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Harlequins and Robbers.

As Dance Magazine has noted ("Nosferatutu: Dracula Returns" by Nicole Plett, October 1 1993), the vampire legend helps inject new blood into regional ballet companies in search of fresh audiences and marketing opportunities. England's Northern Ballet Theatre has followed the American trend with a three-act Dracula, cochoreographed by artistic director Christopher Gable and his assistant, Michael Barrett-Pink (Alhambra Theatre, Bradford, September 16-21, then on tour through November). You can shop for things to wear (the T-shirt, the souvenir bracelet), to hear (the CD), and to sink your teeth into (a pack of garlic and Bram Stoker's gothic novel). Trouble is, Gable's production assumes familiarity with Stoker's melodramatic plot and multiplicity of minor characters. The unraveling story requires a clear focus on the key players, but even Dracula himself (ex-Bolshoi dancer Denis Malinkine) is hard to distinguish among the whirling mists, miasmas, and hardworking corps of the quick and the undead.

The special effects and Lez Brotherston's designs are splendid. Any choreography, however, is swamped by overemphatic acting and a score punctuated by searing screams. This Dracula sets out to curdle the blood rather than provide a dance metaphor for our fearful times.

Imagine the Marx Brothers let loose on a ballet company and you'll have a rough idea of what went on when the Royal Swedish Ballet presented works of the late eighteenth century in a theater of the same period (Drottningholm Court Theatre, Stockholm, August 31-September 14, 1996). Presented under the general title of "Harloquins and Robbers," the program included two reconstructions by Ivo Cramer of ballets that took their inspiration from the Italian commedia dell'arte, plus a new work in the same style. Eighteenth-century dance doesn't have the extended lines of today's ballet but does rely on neatly executed steps and graceful movement. The Royal Swedish dancers do this with great skill and charm, especially Tiiu Kokkonen, who seems to have arrived directly from the court of louts XIV. And just when the performance threatens to become too sweet, the anarchy of the comedy undercuts it nicely.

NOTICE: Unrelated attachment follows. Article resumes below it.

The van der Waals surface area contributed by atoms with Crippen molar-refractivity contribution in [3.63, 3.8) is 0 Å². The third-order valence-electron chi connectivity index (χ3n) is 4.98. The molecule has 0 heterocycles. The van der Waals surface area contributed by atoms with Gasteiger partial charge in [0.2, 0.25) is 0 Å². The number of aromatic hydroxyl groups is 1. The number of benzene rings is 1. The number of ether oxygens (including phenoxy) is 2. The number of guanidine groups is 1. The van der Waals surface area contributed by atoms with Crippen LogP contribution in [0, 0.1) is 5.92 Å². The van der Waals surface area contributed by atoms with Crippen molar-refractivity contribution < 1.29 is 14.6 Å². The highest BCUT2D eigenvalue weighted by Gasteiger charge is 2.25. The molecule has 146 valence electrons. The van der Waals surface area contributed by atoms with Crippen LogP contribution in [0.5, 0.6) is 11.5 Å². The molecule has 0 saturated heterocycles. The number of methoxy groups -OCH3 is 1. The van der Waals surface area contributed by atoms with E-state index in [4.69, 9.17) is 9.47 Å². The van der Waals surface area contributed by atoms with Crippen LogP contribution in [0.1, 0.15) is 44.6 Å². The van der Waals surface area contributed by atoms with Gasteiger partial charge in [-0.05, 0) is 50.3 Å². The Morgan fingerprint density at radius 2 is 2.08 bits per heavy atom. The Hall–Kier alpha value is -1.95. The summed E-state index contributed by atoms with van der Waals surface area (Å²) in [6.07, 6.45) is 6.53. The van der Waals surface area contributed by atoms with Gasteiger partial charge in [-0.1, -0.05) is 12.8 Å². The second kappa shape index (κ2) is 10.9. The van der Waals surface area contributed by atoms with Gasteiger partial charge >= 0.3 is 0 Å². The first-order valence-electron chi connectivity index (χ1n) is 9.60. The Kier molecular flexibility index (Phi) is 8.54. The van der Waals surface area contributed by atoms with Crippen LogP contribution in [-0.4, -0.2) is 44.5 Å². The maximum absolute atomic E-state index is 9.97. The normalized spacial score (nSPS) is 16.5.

The evening opens with Harlequin's Death. Then, like a player in a Mack Sennett comedy, Brendan Collins hits the stage in The Highwaymen (the premiere) like a coordinated version of his fellow Canadian, comedian Jim Carrey. Holding together Harlequin, Magician of Love is Mikael Mengarelli. In a plot too complex to retell or even remember, Mengarelli zips around the stage with the speed and changes of direction of a radio-controlled toy car. Apart from the occasional flat moment, this program proved that antique ballets don't have to turn into museum pieces.

The strongest choreography of the evening was to be found in Red Earth by Stanton Welch, one of AB's resident choreographers. It is an abstract tribute to the early European settlers of Australia, who endured much hardship. The moody music, by Australian composer Peter Sculthorpe, is perfectly evocative of the place and the period. A notable Australian artist, Pro Hart, painted the backdrop--a barren scene, wonderfully lit by John Rayment.

Welch's neoclassical choreography expresses the struggles of the settlers--images of dry dust running through their fingers as they squat and toil, of dirt and sweat, of swatting away flies and mosquitoes, of hope and aching despair. In the end they toss handfuls of seed into the ground and stand facing the barren landscape with upstretched arms, willing new life to grow from the soil.

Coney and Damien Welch were splendid as the leading couple, leaping, lifting, supporting each other physically and emotionally, and all the dancers danced the demanding choreography with passion and anguish.
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Title Annotation:Drottningholm Court Theatre, Stockholm, Sweden
Author:Taggart-Holland, Peter
Publication:Dance Magazine
Article Type:Dance Review
Date:Dec 1, 1996
Previous Article:Australian Ballet.
Next Article:Don Giovanni.

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